A time to plant, a time to reap
A time to kill, a time to heal
A time to laugh, a time to weep

To everything turn, turn, turn
There is a season turn, turn, turn
And a time to every purpose
Under heaven


A time to build up
A time to break down
A time to dance, a time to mourn
A time to cast away stones
A time to gather stones together

To everything turn, turn, turn
There is a season turn, turn, turn
And a time to every purpose
Under heaven

A time of love, a time of hate
A time of war, a time of peace
A time you may embrace
A time to refrain from embracing

To everything turn, turn, turn
There is a season turn, turn, turn
And a time to every purpose
Under heaven

A time to gain, a time to lose
A time to rain, a time of sow
A time for love, a time for hate
A time for peace
I swear it′s not too late

Text by Pete Seeger

It is based on the Bible text Ecclesiastes 3:1-8, as rendered in the King James Bible:

To every thing there is a season, and a time to every purpose under the heaven:
A time to be born, and a time to die; a time to plant, a time to reap that which is planted;
A time to kill, and a time to heal; a time to break down, and a time to build up;
A time to weep, and a time to laugh; a time to mourn, and a time to dance;
A time to cast away stones, and a time to gather stones together;
A time to embrace, and a time to refrain from embracing;
A time to gain that which is to get, and a time to lose; a time to keep, and a time to cast away;
A time to rend, and a time to sew; a time to keep silence, and a time to speak;
A time of love, and a time of hate; a time of war, and a time of peace.

Seasons define our year and are the result of the fact that the ecliptic, the Sun’s apparent path around the Earth, is not parallel to the celestial equator but tilted by 23.4°. Viewed from the Earth in the northern hemisphere, during the year the Sun appears to travel from a point in the north in the middle of summer southwards to turn in the middle of winter, and travel back to the north. Those two turning points are the Tropic of Cancer in the north and the Tropic of Capricorn in the south. Tropic comes to us from the Latin tropicus, which comes from the Greek tropicos both words meaning pertaining to a turn. Those points where the Sun turns on its annual journey are known as the summer and winter solstices. Solstice is a combination of sol(the sun) and the past participle stem of sistere meaning stand still. So, solstice means the sun stands still. The Sun never stands still but if you track the annual path of the Sun along a ridge, then when it reaches the turning point, it appears to stay in the same place on the horizon for a couple of days.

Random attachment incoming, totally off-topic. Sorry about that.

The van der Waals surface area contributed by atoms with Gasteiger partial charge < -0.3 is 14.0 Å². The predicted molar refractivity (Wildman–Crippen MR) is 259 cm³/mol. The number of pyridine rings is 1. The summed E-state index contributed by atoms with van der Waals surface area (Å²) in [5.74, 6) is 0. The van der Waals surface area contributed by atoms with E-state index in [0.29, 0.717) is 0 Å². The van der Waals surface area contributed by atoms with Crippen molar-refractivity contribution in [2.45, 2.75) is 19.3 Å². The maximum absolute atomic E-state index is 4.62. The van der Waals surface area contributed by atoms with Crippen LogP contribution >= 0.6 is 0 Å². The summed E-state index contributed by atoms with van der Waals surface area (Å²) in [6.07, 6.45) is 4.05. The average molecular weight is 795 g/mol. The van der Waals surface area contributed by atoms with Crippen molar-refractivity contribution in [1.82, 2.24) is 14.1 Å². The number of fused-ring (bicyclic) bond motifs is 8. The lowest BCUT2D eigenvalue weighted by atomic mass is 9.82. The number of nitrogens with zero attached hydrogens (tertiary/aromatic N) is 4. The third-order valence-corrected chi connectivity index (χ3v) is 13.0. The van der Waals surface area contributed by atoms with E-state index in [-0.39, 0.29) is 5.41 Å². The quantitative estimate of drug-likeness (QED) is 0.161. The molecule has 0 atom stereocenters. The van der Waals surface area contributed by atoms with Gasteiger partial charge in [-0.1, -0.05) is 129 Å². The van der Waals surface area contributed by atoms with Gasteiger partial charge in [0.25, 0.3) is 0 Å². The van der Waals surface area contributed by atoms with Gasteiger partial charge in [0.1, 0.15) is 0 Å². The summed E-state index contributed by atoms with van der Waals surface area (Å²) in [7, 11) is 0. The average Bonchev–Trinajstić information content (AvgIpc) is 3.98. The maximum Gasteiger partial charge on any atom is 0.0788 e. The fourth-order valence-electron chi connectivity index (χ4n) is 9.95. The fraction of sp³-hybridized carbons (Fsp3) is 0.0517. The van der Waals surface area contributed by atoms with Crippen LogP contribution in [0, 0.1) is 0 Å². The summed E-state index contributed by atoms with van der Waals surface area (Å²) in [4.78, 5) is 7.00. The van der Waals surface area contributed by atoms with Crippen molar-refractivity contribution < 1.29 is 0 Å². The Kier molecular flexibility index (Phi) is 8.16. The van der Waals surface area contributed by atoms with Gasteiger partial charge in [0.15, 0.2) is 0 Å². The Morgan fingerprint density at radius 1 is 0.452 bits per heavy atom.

A Renaissance armillary sphere, an instrument for teaching the parts of the celestial sphere. The celestial equator is the band with the Roman numbers. At an angle to it running between e and f is the ecliptic. At e it meets the Tropic of Cancer, the point of the northern hemisphere summer solstice. At f it meets the Tropic of Capricorn, the point of the northern hemisphere winter solstice.

The winter solstice 2022, the turning point, will take place at 21:48 UT (that’s GMT in astronomical talk) today. As I have said in the past I regard the winter solstice, where the old year comes to die, and the new year is born as a much better day to celebrate than the totally arbitrary 31 December-1 January. This being so, I wish all my readers a happy solstice and hope the ending solar cycle was a good one for them and the one now beginning will prove to be a good one. I thank you all for taking the time to read my scribblings and for all the comments and criticism over the last 365 days. 

This year I would particularly like to say thank you for all of the kind and encouraging words both here on the blog and out on social media during my very recent and far too long bout of illness. As I was highly contagious, I was isolated in the real world and my Internet family came up trumps. Thank you!